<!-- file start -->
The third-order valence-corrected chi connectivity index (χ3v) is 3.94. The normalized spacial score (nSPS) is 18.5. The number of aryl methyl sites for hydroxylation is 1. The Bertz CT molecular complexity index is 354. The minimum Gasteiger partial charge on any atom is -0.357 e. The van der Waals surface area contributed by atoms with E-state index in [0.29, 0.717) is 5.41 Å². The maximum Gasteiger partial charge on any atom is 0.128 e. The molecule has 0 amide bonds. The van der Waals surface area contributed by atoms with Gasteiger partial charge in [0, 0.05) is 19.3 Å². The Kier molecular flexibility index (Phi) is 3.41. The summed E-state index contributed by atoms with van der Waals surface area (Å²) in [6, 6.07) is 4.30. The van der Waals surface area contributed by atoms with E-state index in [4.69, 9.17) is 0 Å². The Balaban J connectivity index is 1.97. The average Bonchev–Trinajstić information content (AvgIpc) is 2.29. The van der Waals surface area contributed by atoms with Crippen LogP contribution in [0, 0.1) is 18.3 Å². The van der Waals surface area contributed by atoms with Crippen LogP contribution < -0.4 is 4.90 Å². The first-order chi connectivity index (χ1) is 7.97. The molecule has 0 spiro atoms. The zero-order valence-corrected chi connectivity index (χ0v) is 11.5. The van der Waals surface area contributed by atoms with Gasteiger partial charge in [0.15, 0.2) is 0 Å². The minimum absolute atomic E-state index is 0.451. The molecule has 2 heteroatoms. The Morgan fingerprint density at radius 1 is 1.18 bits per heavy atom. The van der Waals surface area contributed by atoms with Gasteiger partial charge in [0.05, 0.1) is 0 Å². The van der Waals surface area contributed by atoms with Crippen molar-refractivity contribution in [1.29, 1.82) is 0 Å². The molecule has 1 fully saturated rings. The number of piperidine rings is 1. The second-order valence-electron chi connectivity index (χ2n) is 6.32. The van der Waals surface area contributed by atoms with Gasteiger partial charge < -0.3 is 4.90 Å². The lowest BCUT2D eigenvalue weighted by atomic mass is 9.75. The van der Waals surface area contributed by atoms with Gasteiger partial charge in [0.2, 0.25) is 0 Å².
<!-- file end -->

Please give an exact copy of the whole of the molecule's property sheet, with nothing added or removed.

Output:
The third-order valence-corrected chi connectivity index (χ3v) is 3.94. The normalized spacial score (nSPS) is 18.5. The number of aryl methyl sites for hydroxylation is 1. The Bertz CT molecular complexity index is 354. The minimum Gasteiger partial charge on any atom is -0.357 e. The van der Waals surface area contributed by atoms with E-state index in [0.29, 0.717) is 5.41 Å². The maximum Gasteiger partial charge on any atom is 0.128 e. The molecule has 0 amide bonds. The van der Waals surface area contributed by atoms with Gasteiger partial charge in [0, 0.05) is 19.3 Å². The Kier molecular flexibility index (Phi) is 3.41. The summed E-state index contributed by atoms with van der Waals surface area (Å²) in [6, 6.07) is 4.30. The van der Waals surface area contributed by atoms with E-state index in [4.69, 9.17) is 0 Å². The Balaban J connectivity index is 1.97. The average Bonchev–Trinajstić information content (AvgIpc) is 2.29. The van der Waals surface area contributed by atoms with Crippen LogP contribution in [0, 0.1) is 18.3 Å². The van der Waals surface area contributed by atoms with Crippen LogP contribution < -0.4 is 4.90 Å². The first-order chi connectivity index (χ1) is 7.97. The molecule has 0 spiro atoms. The zero-order valence-corrected chi connectivity index (χ0v) is 11.5. The van der Waals surface area contributed by atoms with Gasteiger partial charge in [0.15, 0.2) is 0 Å². The minimum absolute atomic E-state index is 0.451. The molecule has 2 heteroatoms. The Morgan fingerprint density at radius 1 is 1.18 bits per heavy atom. The van der Waals surface area contributed by atoms with Gasteiger partial charge in [0.05, 0.1) is 0 Å². The van der Waals surface area contributed by atoms with Crippen molar-refractivity contribution in [1.29, 1.82) is 0 Å². The molecule has 1 fully saturated rings. The number of piperidine rings is 1. The second-order valence-electron chi connectivity index (χ2n) is 6.32. The van der Waals surface area contributed by atoms with Gasteiger partial charge < -0.3 is 4.90 Å². The lowest BCUT2D eigenvalue weighted by atomic mass is 9.75. The van der Waals surface area contributed by atoms with Gasteiger partial charge in [0.2, 0.25) is 0 Å².